There is a point where you make that leap from just getting along, just doing enough to get by, to actually trying to succeed. To try to do better, through a little bit more work, effort, sweat. I made that leap last night.
My online beer-buddy and coach Annabelle de la Tortuga through her vixenly ways, has coaxed me back to distance running; back to Broad Street. My training program has been one of trying to merely survive the ten miles. I figured that if I could train enough to get halfway, five miles to City Hall, I could make it to the finish on guts alone. After hearing her training regimen ...
"My plan between now and the race is - every other day running (at least), two long runs - an 8 mile and a 10 mile and three speedwork sessions. I guess that I am thinking 9:20s (?) with a handful of jellybeans every three miles and a fantastic running partner"
... I realized that doing an easy 4-mile morning run in about half an hour, three days a week and maybe a once more on the weekend, wasn't going to do it.
I needed to push myself beyond the five-mile / 40-minute limit. I needed to go and go long.
My morning routine doesn't accomodate a long run during the week, and my weekends have been filled with birthday parties, visits from the social worker for our adoption agency, and just run-of-the-mill housework backlogs. If a long run was in order - which it was, with less than a month of runway left - it had to be on the Bally's track.
I got there at the usual time: 6:30. By my calcuation, after changing and Punk Yoga, I would be on the track at 7PM. Six miles at 9:00 per would bring me in at 7:54. A brief cool down - no bike tonight - back to the locker room, out and home by 8:30 or so.
I had on a Magic Hat Brewery T-shirt. Annabelle's favorite. She was with me in spirit, watching my progress, keeping me safe and looking good.
Bally's track is 12 laps per mile. If you do the math, you will figure out that to measure your pace, you can divide your lap time in seconds by five and get your pace in minutes per mile. Thirty-five seconds around and you're flying at a 7-minute pace. Conversely, if you wanted to hit an 8-minute mile; a 40-second lap time is your goal. I was looking to achieve Annie's 9:20 or there abouts so I was going to hold my usual :40 down into the 45-47 second range.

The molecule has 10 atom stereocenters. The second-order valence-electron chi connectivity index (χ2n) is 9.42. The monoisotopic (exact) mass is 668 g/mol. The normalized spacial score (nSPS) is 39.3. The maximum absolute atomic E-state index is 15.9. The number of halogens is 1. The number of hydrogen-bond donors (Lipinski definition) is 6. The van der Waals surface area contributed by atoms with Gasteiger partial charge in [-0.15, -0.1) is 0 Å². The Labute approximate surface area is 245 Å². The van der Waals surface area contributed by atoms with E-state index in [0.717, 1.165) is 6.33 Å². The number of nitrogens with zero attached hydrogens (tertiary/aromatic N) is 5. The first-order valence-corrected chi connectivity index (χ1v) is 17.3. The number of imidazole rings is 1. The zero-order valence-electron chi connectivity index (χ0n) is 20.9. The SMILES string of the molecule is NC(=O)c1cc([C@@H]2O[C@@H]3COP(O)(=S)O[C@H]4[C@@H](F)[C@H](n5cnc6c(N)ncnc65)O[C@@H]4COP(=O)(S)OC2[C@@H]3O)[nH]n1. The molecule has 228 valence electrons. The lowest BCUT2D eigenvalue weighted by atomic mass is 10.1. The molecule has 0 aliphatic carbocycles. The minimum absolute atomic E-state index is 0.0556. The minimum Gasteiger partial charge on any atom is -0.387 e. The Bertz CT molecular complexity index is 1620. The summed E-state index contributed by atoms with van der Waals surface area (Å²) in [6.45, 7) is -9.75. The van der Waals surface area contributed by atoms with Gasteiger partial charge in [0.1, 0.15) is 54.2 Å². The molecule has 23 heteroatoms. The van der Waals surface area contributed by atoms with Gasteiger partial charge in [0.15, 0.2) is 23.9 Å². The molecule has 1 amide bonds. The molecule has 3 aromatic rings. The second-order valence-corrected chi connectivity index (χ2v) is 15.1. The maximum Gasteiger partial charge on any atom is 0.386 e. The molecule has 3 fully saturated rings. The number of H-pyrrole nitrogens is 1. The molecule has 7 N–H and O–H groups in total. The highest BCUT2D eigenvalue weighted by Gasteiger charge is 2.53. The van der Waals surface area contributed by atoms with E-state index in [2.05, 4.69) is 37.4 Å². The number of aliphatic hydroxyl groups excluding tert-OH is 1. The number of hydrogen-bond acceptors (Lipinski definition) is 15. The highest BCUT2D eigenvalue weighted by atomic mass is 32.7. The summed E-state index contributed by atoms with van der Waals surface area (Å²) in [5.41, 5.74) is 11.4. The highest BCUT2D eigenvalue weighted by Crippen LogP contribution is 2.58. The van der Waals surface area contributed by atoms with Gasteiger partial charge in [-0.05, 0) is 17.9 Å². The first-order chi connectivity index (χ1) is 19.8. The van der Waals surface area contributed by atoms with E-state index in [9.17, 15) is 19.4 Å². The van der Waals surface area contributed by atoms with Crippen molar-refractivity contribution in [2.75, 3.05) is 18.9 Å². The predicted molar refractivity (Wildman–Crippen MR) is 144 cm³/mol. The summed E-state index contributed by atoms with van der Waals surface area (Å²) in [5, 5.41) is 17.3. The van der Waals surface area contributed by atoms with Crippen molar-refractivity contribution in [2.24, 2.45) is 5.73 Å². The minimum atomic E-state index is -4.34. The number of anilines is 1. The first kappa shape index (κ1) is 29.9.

The first couple laps were a little hot. I tried to figure where on my watch the laps should end. It came to me that, if I were performing to spec, the elapsed time would count backwards in :15 second increments - :45, 1:30, 2:15, 3:00, etc. But three times through the alphabet seemed like such a long way.
I didn't mind that the people I usually fly by, were now jogging alongside me. Yes, I said jogging. I had backed myself down into the "old man shuffle." Not really, but that's how it felt. Once I got into the groove, I decided that come race day, I would be able to hold this pace pretty much all day if need be.
I got through the first three miles in EXACTLY 27 minutes. Annie would be happy. I stopped for some water, adjusted my glasses (the were starting to slide down) and stepped back onto the track.
Within two laps I found myself behind someone I used to run with a couple of years ago. He too was carrying about a nine-minute pace. I tucked in behind him and cruised along. He must have sensed my presence, and felt threatened. He began to turn it up a little. It was only another lap or two before we were in a racing situation. Not a very FAST race by any means, but there was the air of competition about. The part of me that wanted to just shuffle through six miles with my imaginary girlfriend had been left behind by the part of me that wanted to "just win, baby"
I finished mile 4 in 8:06. I was now nearly a minute ahead of schedule.
As much as I tried to bring my final time down by back-pacing slower traffic (running just fast enough that the person behind doesn't catch you; but not getting away from them too fast, either) and tucking in behind a very nice pair of green cotton sweatpants with a cropped T-shirt, I still managed to finish in 53:24.
In spite of my early finish, chatting with some friends, put me in "getting home late" trouble.
"A beer would be so good right now," I thought to myself, "but I think all I have is green bottles and I don't have time to stop."
As I got in the car, I reached for my phone to let my coach know how I did. The red light was lit.
"Randy, stop and get me some Koonunga Cabernet on the way home."
Sure, I will. And while I'm there ....
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